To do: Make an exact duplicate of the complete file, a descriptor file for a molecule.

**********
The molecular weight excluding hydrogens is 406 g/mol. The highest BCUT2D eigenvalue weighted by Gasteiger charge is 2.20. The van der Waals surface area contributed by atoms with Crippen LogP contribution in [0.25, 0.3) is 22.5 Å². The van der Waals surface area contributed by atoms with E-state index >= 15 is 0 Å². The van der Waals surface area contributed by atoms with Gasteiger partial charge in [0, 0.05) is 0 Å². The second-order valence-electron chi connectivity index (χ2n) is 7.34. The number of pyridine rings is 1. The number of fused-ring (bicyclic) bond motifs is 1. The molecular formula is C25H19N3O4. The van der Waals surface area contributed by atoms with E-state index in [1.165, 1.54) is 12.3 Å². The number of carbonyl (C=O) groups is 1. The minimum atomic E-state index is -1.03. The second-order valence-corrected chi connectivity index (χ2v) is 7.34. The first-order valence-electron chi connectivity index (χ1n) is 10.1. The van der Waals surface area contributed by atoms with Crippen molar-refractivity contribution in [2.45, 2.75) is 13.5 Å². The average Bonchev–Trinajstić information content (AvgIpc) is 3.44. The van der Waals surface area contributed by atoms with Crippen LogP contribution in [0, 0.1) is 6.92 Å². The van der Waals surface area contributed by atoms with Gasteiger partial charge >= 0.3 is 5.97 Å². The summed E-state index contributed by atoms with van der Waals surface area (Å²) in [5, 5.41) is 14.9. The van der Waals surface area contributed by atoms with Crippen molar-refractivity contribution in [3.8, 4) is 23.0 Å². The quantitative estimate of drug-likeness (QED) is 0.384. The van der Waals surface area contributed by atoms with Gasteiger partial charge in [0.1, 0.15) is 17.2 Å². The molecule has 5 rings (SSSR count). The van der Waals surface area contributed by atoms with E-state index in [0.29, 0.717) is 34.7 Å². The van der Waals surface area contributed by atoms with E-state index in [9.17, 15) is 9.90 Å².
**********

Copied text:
The molecular weight excluding hydrogens is 406 g/mol. The highest BCUT2D eigenvalue weighted by Gasteiger charge is 2.20. The van der Waals surface area contributed by atoms with Crippen LogP contribution in [0.25, 0.3) is 22.5 Å². The van der Waals surface area contributed by atoms with E-state index >= 15 is 0 Å². The van der Waals surface area contributed by atoms with Gasteiger partial charge in [0, 0.05) is 0 Å². The second-order valence-electron chi connectivity index (χ2n) is 7.34. The number of pyridine rings is 1. The number of fused-ring (bicyclic) bond motifs is 1. The molecular formula is C25H19N3O4. The van der Waals surface area contributed by atoms with E-state index in [1.165, 1.54) is 12.3 Å². The number of carbonyl (C=O) groups is 1. The minimum atomic E-state index is -1.03. The second-order valence-corrected chi connectivity index (χ2v) is 7.34. The first-order valence-electron chi connectivity index (χ1n) is 10.1. The van der Waals surface area contributed by atoms with Crippen molar-refractivity contribution in [2.45, 2.75) is 13.5 Å². The average Bonchev–Trinajstić information content (AvgIpc) is 3.44. The van der Waals surface area contributed by atoms with Crippen LogP contribution in [0, 0.1) is 6.92 Å². The van der Waals surface area contributed by atoms with Gasteiger partial charge >= 0.3 is 5.97 Å². The summed E-state index contributed by atoms with van der Waals surface area (Å²) in [5, 5.41) is 14.9. The van der Waals surface area contributed by atoms with Crippen molar-refractivity contribution in [3.8, 4) is 23.0 Å². The quantitative estimate of drug-likeness (QED) is 0.384. The van der Waals surface area contributed by atoms with Gasteiger partial charge in [0.1, 0.15) is 17.2 Å². The molecule has 5 rings (SSSR count). The van der Waals surface area contributed by atoms with E-state index in [0.29, 0.717) is 34.7 Å². The van der Waals surface area contributed by atoms with E-state index in [9.17, 15) is 9.90 Å².